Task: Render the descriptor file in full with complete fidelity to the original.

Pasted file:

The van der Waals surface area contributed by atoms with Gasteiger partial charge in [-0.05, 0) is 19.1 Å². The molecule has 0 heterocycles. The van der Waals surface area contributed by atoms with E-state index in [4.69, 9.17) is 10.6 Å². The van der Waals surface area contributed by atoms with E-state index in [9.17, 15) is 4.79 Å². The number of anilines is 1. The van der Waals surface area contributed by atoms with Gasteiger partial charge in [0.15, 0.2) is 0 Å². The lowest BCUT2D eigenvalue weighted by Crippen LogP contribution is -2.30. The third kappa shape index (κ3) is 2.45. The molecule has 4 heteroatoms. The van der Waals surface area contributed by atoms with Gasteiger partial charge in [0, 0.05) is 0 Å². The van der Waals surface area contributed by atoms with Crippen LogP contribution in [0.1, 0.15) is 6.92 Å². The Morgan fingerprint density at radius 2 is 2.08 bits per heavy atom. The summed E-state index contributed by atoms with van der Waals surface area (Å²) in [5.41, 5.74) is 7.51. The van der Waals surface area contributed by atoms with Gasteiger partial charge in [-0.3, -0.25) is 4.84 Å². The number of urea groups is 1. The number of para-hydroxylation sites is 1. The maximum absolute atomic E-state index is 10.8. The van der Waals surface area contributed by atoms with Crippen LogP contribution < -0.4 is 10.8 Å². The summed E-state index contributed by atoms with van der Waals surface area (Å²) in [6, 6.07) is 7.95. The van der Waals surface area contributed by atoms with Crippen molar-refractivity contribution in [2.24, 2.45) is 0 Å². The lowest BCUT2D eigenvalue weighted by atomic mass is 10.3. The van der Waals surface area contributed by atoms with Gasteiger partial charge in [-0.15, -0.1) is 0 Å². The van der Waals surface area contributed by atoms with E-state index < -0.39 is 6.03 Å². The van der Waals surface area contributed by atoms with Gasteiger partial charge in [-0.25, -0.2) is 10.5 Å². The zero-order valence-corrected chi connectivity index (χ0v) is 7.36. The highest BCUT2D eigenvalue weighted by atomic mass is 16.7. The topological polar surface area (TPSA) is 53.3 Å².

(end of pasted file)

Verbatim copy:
The van der Waals surface area contributed by atoms with Gasteiger partial charge in [-0.05, 0) is 19.1 Å². The molecule has 0 heterocycles. The van der Waals surface area contributed by atoms with E-state index in [4.69, 9.17) is 10.6 Å². The van der Waals surface area contributed by atoms with E-state index in [9.17, 15) is 4.79 Å². The number of anilines is 1. The van der Waals surface area contributed by atoms with Gasteiger partial charge in [0.15, 0.2) is 0 Å². The lowest BCUT2D eigenvalue weighted by Crippen LogP contribution is -2.30. The third kappa shape index (κ3) is 2.45. The molecule has 4 heteroatoms. The van der Waals surface area contributed by atoms with Gasteiger partial charge in [0, 0.05) is 0 Å². The van der Waals surface area contributed by atoms with Crippen LogP contribution in [0.1, 0.15) is 6.92 Å². The Morgan fingerprint density at radius 2 is 2.08 bits per heavy atom. The summed E-state index contributed by atoms with van der Waals surface area (Å²) in [5.41, 5.74) is 7.51. The van der Waals surface area contributed by atoms with Gasteiger partial charge in [-0.3, -0.25) is 4.84 Å². The number of urea groups is 1. The number of para-hydroxylation sites is 1. The maximum absolute atomic E-state index is 10.8. The van der Waals surface area contributed by atoms with Crippen LogP contribution < -0.4 is 10.8 Å². The summed E-state index contributed by atoms with van der Waals surface area (Å²) in [6, 6.07) is 7.95. The van der Waals surface area contributed by atoms with Crippen molar-refractivity contribution in [2.24, 2.45) is 0 Å². The lowest BCUT2D eigenvalue weighted by atomic mass is 10.3. The van der Waals surface area contributed by atoms with Gasteiger partial charge in [-0.15, -0.1) is 0 Å². The van der Waals surface area contributed by atoms with E-state index < -0.39 is 6.03 Å². The van der Waals surface area contributed by atoms with Gasteiger partial charge in [-0.25, -0.2) is 10.5 Å². The zero-order valence-corrected chi connectivity index (χ0v) is 7.36. The highest BCUT2D eigenvalue weighted by atomic mass is 16.7. The topological polar surface area (TPSA) is 53.3 Å².